Thursday, May 3, 2018
This is it, I think, as I enter the main concourse of the Louisville International Airport. I’m ready to cross this item off my bucket list. I’m ready to enjoy the birthday gift that my husband gave me last October.
I’m ready for “the most exciting two minutes in sports.”
I’m ready for the 144th running of the Kentucky Derby, “the run for the roses.”
I’ve watched this event as long as I can remember. On the first Saturday in May, friends, family and especially my mother, would all gather in front of the TV for the running of this famous race. We listened to the sportscasters talk about the horses, the trainers and owners, the jockeys and all the back stories that make up the racing world. My mother dictated the wagering: it was always “a buck a bet.” We threw our dollar bills on the coffee table, eager to see who would take home the big prize money when the winning horse was draped with the garland of roses. Red roses.
From the time we entered the airport on Thursday to our departure on Monday, there were red roses everywhere in the city. Urns, each filled with dozens of long stems, flanked both sides of the concourse. The lobby of the Galt House, the official hotel of the Kentucky Derby, showcased a massive arrangement on a pedestal beneath a stunning chandelier. A votive candle illuminated a single rose in the budvase on our dinner table at Puchini. Tall copper vases filled with the deep reds marched down the center divide of other our dining spot, The Butchertown Grocery. The window of the hotel boutique featured a tuxedo jacket fashioned from a red rose-printed fabric.
Roses, roses everywhere. The roses that defined my mother’s life. These are the roses that my mother graded and packed at the Elliott Rose Farm in Madbury from the time she was widowed at the age of 25 in 1948 until the day she retired in 1987. She handled thousands and thousands of roses of every color and size. She carried the rose filled water buckets from the walk-in cooler to the grading tables where they were measured, cut and checked for any mildewed leaves or any deformed “bullheads.” She never wore rubber gloves like the other girls. Her hands were always water- shriveled, her fingers thorn-punched, her nails broken. She worked a five and a half day week for most of the year, packing and shipping the roses for their trip around the country and the world. Roses for prom corsages, groom’s boutonnieres, brides’ bouquets. Roses for parades and funeral arrangements. And roses for the biggest flower holidays: Valentine’s Day, Mother’s Day, the Rose Bowl Parade, the Kentucky Derby. During the weeks prior to these occasions, she often worked six or sometimes seven days in a row without a day off. She left the house in the darkness of the early morning and often retuned long after the streetlights came on. All for the special occasions that called for the beauty of the rose- yellow, white, pink and the king of them all, the long-stemmed red.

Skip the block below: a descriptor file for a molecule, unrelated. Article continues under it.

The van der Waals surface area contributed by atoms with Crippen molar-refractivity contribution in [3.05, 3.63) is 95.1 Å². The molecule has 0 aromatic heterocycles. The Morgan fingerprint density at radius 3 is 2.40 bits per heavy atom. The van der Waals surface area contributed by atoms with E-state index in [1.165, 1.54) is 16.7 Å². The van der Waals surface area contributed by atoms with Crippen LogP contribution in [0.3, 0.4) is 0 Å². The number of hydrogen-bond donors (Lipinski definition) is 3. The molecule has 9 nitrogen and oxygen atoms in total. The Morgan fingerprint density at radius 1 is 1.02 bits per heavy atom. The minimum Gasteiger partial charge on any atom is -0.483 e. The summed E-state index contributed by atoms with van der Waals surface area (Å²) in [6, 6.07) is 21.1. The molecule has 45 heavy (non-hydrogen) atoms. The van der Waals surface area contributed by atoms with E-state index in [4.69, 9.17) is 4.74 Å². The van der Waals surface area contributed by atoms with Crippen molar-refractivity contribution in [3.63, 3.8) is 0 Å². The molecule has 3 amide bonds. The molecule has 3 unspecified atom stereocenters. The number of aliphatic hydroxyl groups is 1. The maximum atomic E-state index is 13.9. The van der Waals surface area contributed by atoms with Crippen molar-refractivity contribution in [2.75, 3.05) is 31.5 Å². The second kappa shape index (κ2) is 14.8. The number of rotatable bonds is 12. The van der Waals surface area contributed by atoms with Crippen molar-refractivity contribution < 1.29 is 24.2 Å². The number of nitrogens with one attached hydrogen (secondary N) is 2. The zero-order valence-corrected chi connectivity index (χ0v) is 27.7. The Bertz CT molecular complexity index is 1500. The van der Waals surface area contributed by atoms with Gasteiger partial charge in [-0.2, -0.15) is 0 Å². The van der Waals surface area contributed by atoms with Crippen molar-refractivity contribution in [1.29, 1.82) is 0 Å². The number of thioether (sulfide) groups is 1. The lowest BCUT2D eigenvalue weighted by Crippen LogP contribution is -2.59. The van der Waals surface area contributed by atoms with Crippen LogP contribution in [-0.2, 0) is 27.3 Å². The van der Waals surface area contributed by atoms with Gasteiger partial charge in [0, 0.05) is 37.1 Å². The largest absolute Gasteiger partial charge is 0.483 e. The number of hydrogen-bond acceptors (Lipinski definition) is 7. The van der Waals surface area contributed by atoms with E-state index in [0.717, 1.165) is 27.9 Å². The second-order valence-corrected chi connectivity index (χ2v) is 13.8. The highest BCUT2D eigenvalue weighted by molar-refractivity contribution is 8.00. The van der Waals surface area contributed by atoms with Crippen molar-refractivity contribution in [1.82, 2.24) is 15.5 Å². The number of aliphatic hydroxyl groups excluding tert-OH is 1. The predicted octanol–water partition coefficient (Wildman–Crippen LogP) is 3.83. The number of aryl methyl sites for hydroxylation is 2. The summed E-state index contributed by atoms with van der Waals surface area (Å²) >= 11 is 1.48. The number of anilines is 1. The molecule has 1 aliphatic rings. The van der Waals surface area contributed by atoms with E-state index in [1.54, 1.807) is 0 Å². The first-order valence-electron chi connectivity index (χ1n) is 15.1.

Saturday, May 5, 2018
The day of the race is gray. Our room at the Galt House overlooks some kind of parking garage so it’s hard to see the actual ground below from our seventh floor window. But by the time we emerge from the elevator into the lobby, it’s apparent that it’s raining. Women don clear plastic ponchos or dry cleaner bags to protect their dresses and hats. Men pair baseball caps with their suits and jackets. Expensive high heels are left behind as rubber flip flops become the footwear choice for the puddles and mud at the track. Umbrellas pop up and down as the shuttle busses, taxis and limos pull up to the front door. There’s chatter and laughter as everyone orders another mint julip or cold beer and talks about the big race.